State Symbols

Statehood

Iowa became the 29th state on December 28, 1846.

 

Capital City: Des Moines

Founded at the confluence of the Des Moines and Raccoon rivers; originally a military outpost.

 

Nickname: The Hawkeye State

The nickname was adopted early in the state's history. Two Iowa promoters from Burlington are believed to have popularized the name.

 

State Banner and Motto

Iowa was almost 75 years old before the state flag was adopted by the General Assembly. Creation of the state flag had been suggested for years by patriotic organizations, but no action was taken until World War I, when Iowa National Guardsmen stationed along the Mexican border suggested a state flag was needed to designate their unit. This prompted the state's Daughters of the American Revolution (DAR) to design a flag in 1917. The Iowa General Assembly officially adopted the design in 1921. Designed by Mrs. Dixie Cornell Gebhardt of Knoxville, Iowa, a member of the DAR, the state flag consists of three vertical stripes -- blue, white and red. Gebhardt explained that the blue stands for loyalty, justice and truth; the white for purity; and the red for courage. On the white center stripe is an eagle carrying in its beak blue streamers inscribed with the state motto: "Our liberties we prize, and our rights we will maintain." The word "Iowa" is in red just below the streamers. All schools must fly the state flag on school days. The flag may also be flown on the sites of public buildings. When displayed with the United States flag, the state flag must be flown below the national emblem.

 

State Flower: Wild Rose

The 26th Iowa General Assembly designated the wild rose as the official state flower in 1897. It was chosen for the honor because it was one of the decorations used on the silver service which the state presented to the battleship USS Iowa that same year. Although no particular species of the flower was designated by the General Assembly, the wild prairie rose (rosa pratincola) is most often cited as the official flower. Wild roses are found throughout the state and bloom from June through late summer. The flower, in varying shades of pink, is set off by many yellow stamens in the center.

 

State Bird: Eastern Goldfinch

The Iowa General Assembly designated the eastern goldfinch, also known as the American goldfinch and the wild canary, as the official state bird in 1933. It was chosen as the state bird because it is commonly found in Iowa and often stays through the winter. Seeds from dandelions, sunflowers, ragweed and evening primrose are the main source of food for the eastern goldfinch (carduelis tristis). In late July or early August, goldfinches build their nests from plant materials and line them with thistledown. The pale blue-white eggs of the eastern goldfinch hatch after two weeks and then, following two to three more weeks, the young birds leave the nest. The top of a male's head is topped with black and their bright yellow body also has black wings and tail. The female has a dull olive-yellow body with a brown tail and wings. The male goldfinch acquires the same dull plumage in the winter months.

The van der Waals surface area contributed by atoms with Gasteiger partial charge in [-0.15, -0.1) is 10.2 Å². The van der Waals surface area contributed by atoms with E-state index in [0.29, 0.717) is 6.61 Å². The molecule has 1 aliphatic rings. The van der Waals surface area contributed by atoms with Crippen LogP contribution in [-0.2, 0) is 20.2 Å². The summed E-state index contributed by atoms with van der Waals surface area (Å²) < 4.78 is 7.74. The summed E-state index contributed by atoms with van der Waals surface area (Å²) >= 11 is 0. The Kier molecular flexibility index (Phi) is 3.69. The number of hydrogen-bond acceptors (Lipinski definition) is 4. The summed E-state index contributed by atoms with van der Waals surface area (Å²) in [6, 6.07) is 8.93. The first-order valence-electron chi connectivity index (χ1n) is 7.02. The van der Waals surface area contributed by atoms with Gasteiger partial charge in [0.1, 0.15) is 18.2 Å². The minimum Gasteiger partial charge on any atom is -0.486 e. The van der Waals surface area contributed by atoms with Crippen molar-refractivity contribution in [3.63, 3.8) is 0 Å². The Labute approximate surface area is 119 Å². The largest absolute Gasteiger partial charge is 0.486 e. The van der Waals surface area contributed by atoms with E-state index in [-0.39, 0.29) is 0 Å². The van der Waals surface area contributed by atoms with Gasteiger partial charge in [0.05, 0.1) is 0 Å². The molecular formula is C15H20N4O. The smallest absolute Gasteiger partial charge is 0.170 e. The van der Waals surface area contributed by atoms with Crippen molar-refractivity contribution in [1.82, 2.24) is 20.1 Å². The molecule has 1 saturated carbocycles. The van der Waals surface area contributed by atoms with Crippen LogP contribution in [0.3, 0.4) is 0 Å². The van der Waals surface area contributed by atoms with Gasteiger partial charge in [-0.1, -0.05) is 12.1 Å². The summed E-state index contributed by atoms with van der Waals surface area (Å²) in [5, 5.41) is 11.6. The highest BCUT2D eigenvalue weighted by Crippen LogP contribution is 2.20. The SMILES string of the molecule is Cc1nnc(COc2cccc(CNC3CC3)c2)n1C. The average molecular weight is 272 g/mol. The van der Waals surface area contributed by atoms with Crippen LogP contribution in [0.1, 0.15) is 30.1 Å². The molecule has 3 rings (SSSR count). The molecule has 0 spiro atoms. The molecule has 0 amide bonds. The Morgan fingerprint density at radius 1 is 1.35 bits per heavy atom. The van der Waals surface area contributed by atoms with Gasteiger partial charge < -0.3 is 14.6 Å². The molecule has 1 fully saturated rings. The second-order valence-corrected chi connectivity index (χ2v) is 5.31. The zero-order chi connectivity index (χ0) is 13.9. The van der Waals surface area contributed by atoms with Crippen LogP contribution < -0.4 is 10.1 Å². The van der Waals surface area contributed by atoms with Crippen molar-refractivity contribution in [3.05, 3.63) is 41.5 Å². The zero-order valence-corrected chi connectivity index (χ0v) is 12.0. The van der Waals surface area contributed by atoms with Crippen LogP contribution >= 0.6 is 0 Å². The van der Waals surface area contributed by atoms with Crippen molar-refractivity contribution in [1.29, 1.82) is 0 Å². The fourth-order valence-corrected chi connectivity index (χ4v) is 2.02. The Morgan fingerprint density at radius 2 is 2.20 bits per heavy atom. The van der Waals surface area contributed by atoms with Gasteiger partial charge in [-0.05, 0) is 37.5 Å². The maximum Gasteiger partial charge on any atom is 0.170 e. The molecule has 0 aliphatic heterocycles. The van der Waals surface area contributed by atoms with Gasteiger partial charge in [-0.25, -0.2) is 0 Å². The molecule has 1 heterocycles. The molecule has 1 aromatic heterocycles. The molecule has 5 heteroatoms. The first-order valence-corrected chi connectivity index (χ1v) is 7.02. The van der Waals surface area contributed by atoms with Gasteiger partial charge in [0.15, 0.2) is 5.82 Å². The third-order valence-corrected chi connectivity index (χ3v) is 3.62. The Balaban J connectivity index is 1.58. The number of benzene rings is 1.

State Tree: Oak

The oak was designated as the official state tree in 1961. The Iowa General Assembly chose the oak because it is abundant in the state and serves as shelter, food and nesting cover for many animals and birds. It is difficult to find a tract of natural woodland in Iowa that does not have in it at least one species of oak. No other group of trees is more important to people and wildlife. Acorns, the nuts of oak trees, are a dietary staple of many animals and birds. Deer, wild turkeys, pheasants, quail, wood ducks, raccoons, squirrels, chipmunks, bluejays, nuthatches, grackles and several kinds of woodpeckers are a few of the species that depend on acorns for a significant portion of their diet.

 

State Rock: Geode

The Iowa General Assembly designated the geode as the official state rock in 1967. Because Iowa is well known for the presence of the geode, it was chosen as the official rock in an effort to promote tourism in the state. Legislators who favored making the geode the state rock pointed out that it is among the rarest and most beautiful of rocks and that Iowa is known worldwide because of the large number found in the state. Other rocks considered for official status were limestone and fossil coral. In Latin, the word geode means earthlike. Geodes are shaped like the earth and average about four inches in diameter. Geodes are found in limestone formations and have a hard outer shell. When carefully broken open, a sparkling lining of mineral crystals, most often quartz and calcite, is revealed. Geologists attribute the crystal growth to the percolation of groundwater in the geologic past. Southeastern Iowa is one of the state's best Geode collecting areas. Geode State Park in Henry County is named for the occurrence of the geode.

 

The Great Seal of the State of Iowa

The Great Seal of Iowa pictures a citizen soldier standing in a wheat field surrounded by farming and industrial tools, with the Mississippi River in the background. An eagle overhead bears the state motto.

 

Iowa Quarter: Nation's Only Education Quarter

In 2004, when Governor Vilsack and the head of the U.S. Mint unveiled the 29th commemorative quarter at the foot of the Iowa Capitol, the focus was on education. Schoolchildren, teachers and dignitaries were on hand for the event as the Iowa quarter was introduced as “the nation’s only education quarter.” The coin features Iowa artist Grant Wood’s “Arbor Day” painting of a one-room schoolhouse and teacher with students planting a tree. The motto on the coin is “Foundation in Education.”